Dredging presents a wide range
of interesting challenges not found
in normal excavation projects.
Permitting can be time consuming and
expensive. Access can be difficult.
Lake-bottom terrain is typically an
unknown factor and can stall
projects unless careful planning is
implemented. Removing, hauling and
placing sediment efficiently is
challenging. Environmental issues,
such as run-off and shoreline
stabilization must be addressed.
A variety of techniques can be used,
including pump / auger, dragline and
track-hoe dredging. Each has its
place in particular situations.
Pump / Auger
Dredging: This technique
involves a floating barge with a
large pump and submerged auger
similar to two rotary lawn-mower
blades. These auger blades stir up
the bottom and the on-board pump
sucks the material into a piping
system which carries the spoil to
the shore. The spoil material must
be contained in an area to dry and
be later removed. Auger dredging
works best when the lake-bottom is
very sandy, without rock or debris,
as this material will clog the
dredge. Such dredging is
comparatively slow, but can be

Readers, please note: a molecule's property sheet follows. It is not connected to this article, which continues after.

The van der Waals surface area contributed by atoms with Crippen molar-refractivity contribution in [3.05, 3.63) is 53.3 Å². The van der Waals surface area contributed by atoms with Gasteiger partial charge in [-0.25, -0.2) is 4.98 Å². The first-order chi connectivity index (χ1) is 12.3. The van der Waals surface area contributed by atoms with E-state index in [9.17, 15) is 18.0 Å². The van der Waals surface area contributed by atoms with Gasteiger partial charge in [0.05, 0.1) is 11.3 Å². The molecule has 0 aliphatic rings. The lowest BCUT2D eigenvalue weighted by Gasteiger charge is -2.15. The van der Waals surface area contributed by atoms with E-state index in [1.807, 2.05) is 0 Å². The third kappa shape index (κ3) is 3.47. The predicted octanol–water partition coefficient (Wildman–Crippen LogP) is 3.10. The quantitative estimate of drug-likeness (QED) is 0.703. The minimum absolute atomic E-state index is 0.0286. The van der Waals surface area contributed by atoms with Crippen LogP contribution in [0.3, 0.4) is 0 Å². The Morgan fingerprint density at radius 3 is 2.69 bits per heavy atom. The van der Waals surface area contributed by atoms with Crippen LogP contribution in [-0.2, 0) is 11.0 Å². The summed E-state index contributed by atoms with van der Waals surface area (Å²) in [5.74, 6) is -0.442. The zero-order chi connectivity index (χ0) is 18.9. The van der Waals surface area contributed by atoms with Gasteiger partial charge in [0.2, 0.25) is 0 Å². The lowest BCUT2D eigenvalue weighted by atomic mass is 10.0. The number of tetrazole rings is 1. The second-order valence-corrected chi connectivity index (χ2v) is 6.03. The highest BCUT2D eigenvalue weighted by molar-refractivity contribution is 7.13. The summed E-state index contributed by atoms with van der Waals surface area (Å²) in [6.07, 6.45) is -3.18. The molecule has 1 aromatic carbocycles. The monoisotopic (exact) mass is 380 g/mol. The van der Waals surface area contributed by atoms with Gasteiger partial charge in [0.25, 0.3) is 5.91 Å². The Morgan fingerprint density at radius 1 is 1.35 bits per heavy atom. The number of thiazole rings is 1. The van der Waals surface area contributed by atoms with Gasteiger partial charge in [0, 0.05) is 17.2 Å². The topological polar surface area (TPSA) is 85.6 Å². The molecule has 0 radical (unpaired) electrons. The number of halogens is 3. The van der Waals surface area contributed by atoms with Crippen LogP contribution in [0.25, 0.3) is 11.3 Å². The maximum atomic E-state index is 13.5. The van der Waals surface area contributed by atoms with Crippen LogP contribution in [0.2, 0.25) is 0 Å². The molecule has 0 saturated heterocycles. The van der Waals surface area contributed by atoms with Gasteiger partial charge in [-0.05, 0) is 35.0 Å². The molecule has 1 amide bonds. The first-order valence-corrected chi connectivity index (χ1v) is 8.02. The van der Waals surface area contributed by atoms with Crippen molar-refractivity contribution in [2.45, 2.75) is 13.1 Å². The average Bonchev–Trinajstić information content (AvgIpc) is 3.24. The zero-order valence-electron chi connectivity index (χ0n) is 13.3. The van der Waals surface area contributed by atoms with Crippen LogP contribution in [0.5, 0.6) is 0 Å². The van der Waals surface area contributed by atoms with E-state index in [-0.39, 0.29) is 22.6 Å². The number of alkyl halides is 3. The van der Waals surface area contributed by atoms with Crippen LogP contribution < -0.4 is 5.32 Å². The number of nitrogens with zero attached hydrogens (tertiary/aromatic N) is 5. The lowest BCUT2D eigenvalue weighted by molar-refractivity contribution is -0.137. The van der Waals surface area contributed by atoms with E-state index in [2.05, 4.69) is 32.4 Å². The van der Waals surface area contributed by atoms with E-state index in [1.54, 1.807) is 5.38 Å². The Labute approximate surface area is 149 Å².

useful in situations where the body
of water cannot be lowered or
drained and the bottom is
virtually pure sand.
Dredging: This technique is best
implemented in situations where
access is limited and/or the body of
water cannot be lowered. Dragline
reach is limited to approximately
100-feet and spoil removal is not
very precise. Detail work is
difficult with dragline equipment.
Track-Excavator Dredging: This
technique provides the most flexible
and efficient approach for most
projects in the Southeast.
Long-reach track-excavators (or
track-hoes) specially outfitted with
enlarged buckets and extended booms
offer precise control, high capacity
and up to a 60' reach. When
positioned on specially-designed
track-mats, these excavators can
easily work on the bottom of an
otherwise inaccessible lake-bottom
without sinking into mud or silt.
McEachern Dredging exclusively uses
these fast, efficient (yet
surprisingly quiet) customized
Hauling material in a soft
environment is a major challenge in
aquatic dredging. Typically, areas
that require dredging are not in
close proximity of a spoils area, so
the dredged material may require
hauling a considerable distance.
Even large balloon-tired dump trucks
can easily mire in the soft bottoms
of Southeastern lakes and ponds.
Weight distribution is the key to
success in aquatic dredging. By
implementing truck-mats and
specially designed, rubber
track-equipped dump trucks,
McEachern Dredging provides a unique
and highly efficient solution to